Since the outbreak of the coronavirus pandemic and the shuttering of businesses and schools, everyone has tightened their purse strings.
Last week, Pleasantville School District officials adjusted the proposed 2020-21 budget to reduce school taxes so property owners will see no increase in their tax rate next year.
“We are clearly in a situation that’s an economic emergency,” Superintendent of Schools Mary Fox-Alter. “We feel it’s fiscally prudent to do this now.”
To keep the tax rate flat and reduce the levy, $650,000 is being taken from the district’s fund balance, said Assistant Superintendent for Business Timothy Whipple. Previously, the 2020-21 draft budget had appropriated $353,129 from fund balance.
Before revising the budget last Tuesday, district officials proposed a property tax levy of $38,557,951, an increase of 1.329 percent from the current year. Because of the nearly $300,000 being taken from fund balance, the levy increase now stands at .789 percent, which is $1.1 million under the allowable limit.
Based on the current assessment data available, the tax rate is expected to remain flat for 2020-21. Total revenue in next year’s budget is estimated at $52,752,591.
“We are trying to be cognizant of what everybody is going through by keeping taxes as flat as possible,” said Board President Angela Vella. “This is the right time for us to utilize our reserve, more than in other years.”
Pleasantville property owners whose assessments will be unchanged are expected to see no tax increase. Homeowners who have made upgrades that impact their property assessment will likely see a negligible increase in their school taxes. Trustees also mentioned that Pleasantville has seen growth in the last year, which has kept the overall tax rate even.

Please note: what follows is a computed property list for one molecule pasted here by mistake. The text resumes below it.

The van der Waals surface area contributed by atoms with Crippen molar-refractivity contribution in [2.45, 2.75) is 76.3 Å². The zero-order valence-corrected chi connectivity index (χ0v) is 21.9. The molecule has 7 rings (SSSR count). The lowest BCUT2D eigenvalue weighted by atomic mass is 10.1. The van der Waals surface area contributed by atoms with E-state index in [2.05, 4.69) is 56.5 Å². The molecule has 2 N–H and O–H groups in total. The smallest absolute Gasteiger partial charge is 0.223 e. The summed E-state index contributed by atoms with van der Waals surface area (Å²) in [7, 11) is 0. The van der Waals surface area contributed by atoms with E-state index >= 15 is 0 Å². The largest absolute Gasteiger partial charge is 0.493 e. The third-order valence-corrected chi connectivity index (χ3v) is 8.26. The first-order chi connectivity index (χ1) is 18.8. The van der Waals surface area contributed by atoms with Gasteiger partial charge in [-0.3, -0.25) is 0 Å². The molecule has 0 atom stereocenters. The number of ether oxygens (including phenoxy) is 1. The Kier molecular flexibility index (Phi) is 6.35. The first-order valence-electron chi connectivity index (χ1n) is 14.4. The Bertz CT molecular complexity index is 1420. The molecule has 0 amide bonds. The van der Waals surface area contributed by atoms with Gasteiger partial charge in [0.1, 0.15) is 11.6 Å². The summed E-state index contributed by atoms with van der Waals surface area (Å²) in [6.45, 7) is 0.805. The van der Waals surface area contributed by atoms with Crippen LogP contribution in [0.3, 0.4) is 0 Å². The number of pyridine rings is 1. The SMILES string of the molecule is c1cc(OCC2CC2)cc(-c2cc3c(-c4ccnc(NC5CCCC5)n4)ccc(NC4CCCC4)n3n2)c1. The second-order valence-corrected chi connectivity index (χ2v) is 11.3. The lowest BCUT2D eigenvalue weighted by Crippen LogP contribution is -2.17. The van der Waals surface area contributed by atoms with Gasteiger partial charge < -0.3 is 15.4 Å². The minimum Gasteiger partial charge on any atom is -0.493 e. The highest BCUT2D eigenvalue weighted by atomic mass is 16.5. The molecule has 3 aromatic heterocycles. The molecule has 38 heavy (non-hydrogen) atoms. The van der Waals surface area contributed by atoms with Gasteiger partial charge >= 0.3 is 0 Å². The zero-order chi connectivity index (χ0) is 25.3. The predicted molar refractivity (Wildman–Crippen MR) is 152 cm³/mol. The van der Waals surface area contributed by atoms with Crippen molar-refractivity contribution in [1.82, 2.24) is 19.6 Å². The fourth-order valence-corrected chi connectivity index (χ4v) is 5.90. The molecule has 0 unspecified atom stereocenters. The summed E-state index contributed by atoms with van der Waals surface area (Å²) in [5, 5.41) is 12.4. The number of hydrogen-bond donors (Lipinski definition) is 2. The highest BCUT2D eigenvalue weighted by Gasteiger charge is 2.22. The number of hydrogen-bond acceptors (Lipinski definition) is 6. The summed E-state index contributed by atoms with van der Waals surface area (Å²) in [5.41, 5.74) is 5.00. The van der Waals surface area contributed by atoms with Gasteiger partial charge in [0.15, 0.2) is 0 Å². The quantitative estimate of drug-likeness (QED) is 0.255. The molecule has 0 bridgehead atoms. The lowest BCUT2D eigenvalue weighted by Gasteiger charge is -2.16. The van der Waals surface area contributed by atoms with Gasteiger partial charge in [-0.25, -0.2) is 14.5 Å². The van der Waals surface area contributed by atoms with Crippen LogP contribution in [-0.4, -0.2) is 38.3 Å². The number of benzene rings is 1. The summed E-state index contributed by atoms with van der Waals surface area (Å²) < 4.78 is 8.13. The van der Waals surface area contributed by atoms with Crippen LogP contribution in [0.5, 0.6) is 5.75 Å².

“I think we are very well positioned (financially) for the next two to three years,” said Whipple. “We weaned off using the fund balance over the last six or seven years by truly balancing our expenses and revenues that has allowed us to weather the storm like of a pandemic magnitude we’re now in.”
Fox-Alter expressed her gratitude to the board, which is facing extreme uncertainty because of plummeting state revenues, which could result in drastic cutbacks in state funding. Earlier this week, Gov. Andrew Cuomo said unless the state receives significant federal aid, there could be as much as a 20 percent cut in education than what was approved earlier this month in the Fiscal Year 2021 state budget.
“I’d like to thank the board for their fiscal stewardship in this emergency,” Fox-Alter said. “This has allowed us to make a decision which is best for the taxpayers and our students.”
No date has been set for the rescheduled budget vote and school board elections. Cuomo issued an executive order on Mar. 29 moving the vote to sometime in June.